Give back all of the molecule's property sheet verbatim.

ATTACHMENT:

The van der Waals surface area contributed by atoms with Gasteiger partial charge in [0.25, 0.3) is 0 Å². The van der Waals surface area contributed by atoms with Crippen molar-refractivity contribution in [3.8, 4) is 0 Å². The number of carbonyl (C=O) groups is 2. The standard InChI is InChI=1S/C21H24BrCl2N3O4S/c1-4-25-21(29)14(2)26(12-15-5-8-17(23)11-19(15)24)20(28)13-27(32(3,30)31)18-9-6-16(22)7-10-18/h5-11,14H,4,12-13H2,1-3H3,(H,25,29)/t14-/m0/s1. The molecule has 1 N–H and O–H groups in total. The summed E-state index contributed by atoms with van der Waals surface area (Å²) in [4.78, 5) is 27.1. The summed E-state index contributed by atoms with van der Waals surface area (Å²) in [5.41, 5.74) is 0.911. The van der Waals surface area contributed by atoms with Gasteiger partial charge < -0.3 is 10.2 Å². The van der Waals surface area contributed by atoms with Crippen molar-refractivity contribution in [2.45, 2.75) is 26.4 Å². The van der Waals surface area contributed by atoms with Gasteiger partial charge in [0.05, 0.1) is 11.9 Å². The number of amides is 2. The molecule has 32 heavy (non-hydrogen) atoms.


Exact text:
The van der Waals surface area contributed by atoms with Gasteiger partial charge in [0.25, 0.3) is 0 Å². The van der Waals surface area contributed by atoms with Crippen molar-refractivity contribution in [3.8, 4) is 0 Å². The number of carbonyl (C=O) groups is 2. The standard InChI is InChI=1S/C21H24BrCl2N3O4S/c1-4-25-21(29)14(2)26(12-15-5-8-17(23)11-19(15)24)20(28)13-27(32(3,30)31)18-9-6-16(22)7-10-18/h5-11,14H,4,12-13H2,1-3H3,(H,25,29)/t14-/m0/s1. The molecule has 1 N–H and O–H groups in total. The summed E-state index contributed by atoms with van der Waals surface area (Å²) in [4.78, 5) is 27.1. The summed E-state index contributed by atoms with van der Waals surface area (Å²) in [5.41, 5.74) is 0.911. The van der Waals surface area contributed by atoms with Gasteiger partial charge < -0.3 is 10.2 Å². The van der Waals surface area contributed by atoms with Crippen molar-refractivity contribution in [2.45, 2.75) is 26.4 Å². The van der Waals surface area contributed by atoms with Gasteiger partial charge in [0.05, 0.1) is 11.9 Å². The number of amides is 2. The molecule has 32 heavy (non-hydrogen) atoms.